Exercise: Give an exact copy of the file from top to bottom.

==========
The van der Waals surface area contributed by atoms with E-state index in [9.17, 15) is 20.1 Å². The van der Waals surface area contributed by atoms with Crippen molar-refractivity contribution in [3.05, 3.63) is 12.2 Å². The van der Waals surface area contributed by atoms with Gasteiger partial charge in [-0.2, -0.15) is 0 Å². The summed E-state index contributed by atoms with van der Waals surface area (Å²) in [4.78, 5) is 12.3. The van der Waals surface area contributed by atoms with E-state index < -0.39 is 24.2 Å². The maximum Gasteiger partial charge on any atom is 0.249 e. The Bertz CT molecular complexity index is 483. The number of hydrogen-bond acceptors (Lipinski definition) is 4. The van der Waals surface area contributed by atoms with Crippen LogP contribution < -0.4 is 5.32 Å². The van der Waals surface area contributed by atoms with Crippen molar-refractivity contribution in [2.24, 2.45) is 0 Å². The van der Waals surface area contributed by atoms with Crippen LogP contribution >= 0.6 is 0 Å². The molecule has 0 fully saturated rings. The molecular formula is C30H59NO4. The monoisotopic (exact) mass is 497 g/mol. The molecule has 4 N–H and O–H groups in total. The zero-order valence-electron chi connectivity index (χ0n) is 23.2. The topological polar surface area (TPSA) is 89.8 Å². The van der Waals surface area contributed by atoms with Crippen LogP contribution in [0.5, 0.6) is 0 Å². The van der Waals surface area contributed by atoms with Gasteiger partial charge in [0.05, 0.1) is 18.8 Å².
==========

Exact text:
The van der Waals surface area contributed by atoms with E-state index in [9.17, 15) is 20.1 Å². The van der Waals surface area contributed by atoms with Crippen molar-refractivity contribution in [3.05, 3.63) is 12.2 Å². The van der Waals surface area contributed by atoms with Gasteiger partial charge in [-0.2, -0.15) is 0 Å². The summed E-state index contributed by atoms with van der Waals surface area (Å²) in [4.78, 5) is 12.3. The van der Waals surface area contributed by atoms with E-state index < -0.39 is 24.2 Å². The maximum Gasteiger partial charge on any atom is 0.249 e. The Bertz CT molecular complexity index is 483. The number of hydrogen-bond acceptors (Lipinski definition) is 4. The van der Waals surface area contributed by atoms with Crippen LogP contribution < -0.4 is 5.32 Å². The van der Waals surface area contributed by atoms with Crippen molar-refractivity contribution in [2.24, 2.45) is 0 Å². The van der Waals surface area contributed by atoms with Crippen LogP contribution >= 0.6 is 0 Å². The molecule has 0 fully saturated rings. The molecular formula is C30H59NO4. The monoisotopic (exact) mass is 497 g/mol. The molecule has 4 N–H and O–H groups in total. The zero-order valence-electron chi connectivity index (χ0n) is 23.2. The topological polar surface area (TPSA) is 89.8 Å². The van der Waals surface area contributed by atoms with Crippen LogP contribution in [0.5, 0.6) is 0 Å². The van der Waals surface area contributed by atoms with Gasteiger partial charge in [0.05, 0.1) is 18.8 Å².